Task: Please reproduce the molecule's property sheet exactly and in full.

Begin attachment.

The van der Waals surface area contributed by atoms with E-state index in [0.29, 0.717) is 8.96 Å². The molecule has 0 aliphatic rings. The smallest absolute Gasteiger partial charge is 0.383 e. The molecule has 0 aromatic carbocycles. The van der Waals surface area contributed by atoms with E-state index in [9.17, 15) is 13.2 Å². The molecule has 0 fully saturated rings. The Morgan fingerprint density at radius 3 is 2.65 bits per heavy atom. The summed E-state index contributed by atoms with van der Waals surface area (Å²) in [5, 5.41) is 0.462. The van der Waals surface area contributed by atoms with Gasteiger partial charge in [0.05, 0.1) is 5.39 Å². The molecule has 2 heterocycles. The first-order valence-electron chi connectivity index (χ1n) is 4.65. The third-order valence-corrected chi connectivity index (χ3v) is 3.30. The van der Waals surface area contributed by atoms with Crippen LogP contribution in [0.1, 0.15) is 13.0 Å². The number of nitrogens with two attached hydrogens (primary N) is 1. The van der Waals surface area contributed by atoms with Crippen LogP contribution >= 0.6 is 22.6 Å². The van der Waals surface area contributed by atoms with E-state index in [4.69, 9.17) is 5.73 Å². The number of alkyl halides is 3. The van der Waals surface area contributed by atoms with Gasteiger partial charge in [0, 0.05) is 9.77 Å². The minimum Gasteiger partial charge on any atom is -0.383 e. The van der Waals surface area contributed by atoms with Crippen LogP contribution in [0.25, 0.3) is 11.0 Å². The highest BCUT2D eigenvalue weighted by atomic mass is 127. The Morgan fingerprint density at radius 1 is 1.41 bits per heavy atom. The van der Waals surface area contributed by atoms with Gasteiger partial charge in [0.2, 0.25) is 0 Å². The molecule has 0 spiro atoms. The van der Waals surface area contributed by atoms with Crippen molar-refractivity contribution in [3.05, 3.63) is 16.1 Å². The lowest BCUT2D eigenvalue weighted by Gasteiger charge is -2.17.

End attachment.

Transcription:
The van der Waals surface area contributed by atoms with E-state index in [0.29, 0.717) is 8.96 Å². The molecule has 0 aliphatic rings. The smallest absolute Gasteiger partial charge is 0.383 e. The molecule has 0 aromatic carbocycles. The van der Waals surface area contributed by atoms with E-state index in [9.17, 15) is 13.2 Å². The molecule has 0 fully saturated rings. The Morgan fingerprint density at radius 3 is 2.65 bits per heavy atom. The summed E-state index contributed by atoms with van der Waals surface area (Å²) in [5, 5.41) is 0.462. The van der Waals surface area contributed by atoms with Gasteiger partial charge in [0.05, 0.1) is 5.39 Å². The molecule has 2 heterocycles. The first-order valence-electron chi connectivity index (χ1n) is 4.65. The third-order valence-corrected chi connectivity index (χ3v) is 3.30. The van der Waals surface area contributed by atoms with Crippen LogP contribution in [0.1, 0.15) is 13.0 Å². The number of nitrogens with two attached hydrogens (primary N) is 1. The van der Waals surface area contributed by atoms with Crippen LogP contribution >= 0.6 is 22.6 Å². The van der Waals surface area contributed by atoms with E-state index in [4.69, 9.17) is 5.73 Å². The number of alkyl halides is 3. The van der Waals surface area contributed by atoms with Gasteiger partial charge in [0, 0.05) is 9.77 Å². The minimum Gasteiger partial charge on any atom is -0.383 e. The van der Waals surface area contributed by atoms with Crippen LogP contribution in [0.25, 0.3) is 11.0 Å². The highest BCUT2D eigenvalue weighted by atomic mass is 127. The Morgan fingerprint density at radius 1 is 1.41 bits per heavy atom. The van der Waals surface area contributed by atoms with Gasteiger partial charge in [0.2, 0.25) is 0 Å². The molecule has 0 spiro atoms. The van der Waals surface area contributed by atoms with Crippen molar-refractivity contribution in [3.05, 3.63) is 16.1 Å². The lowest BCUT2D eigenvalue weighted by Gasteiger charge is -2.17.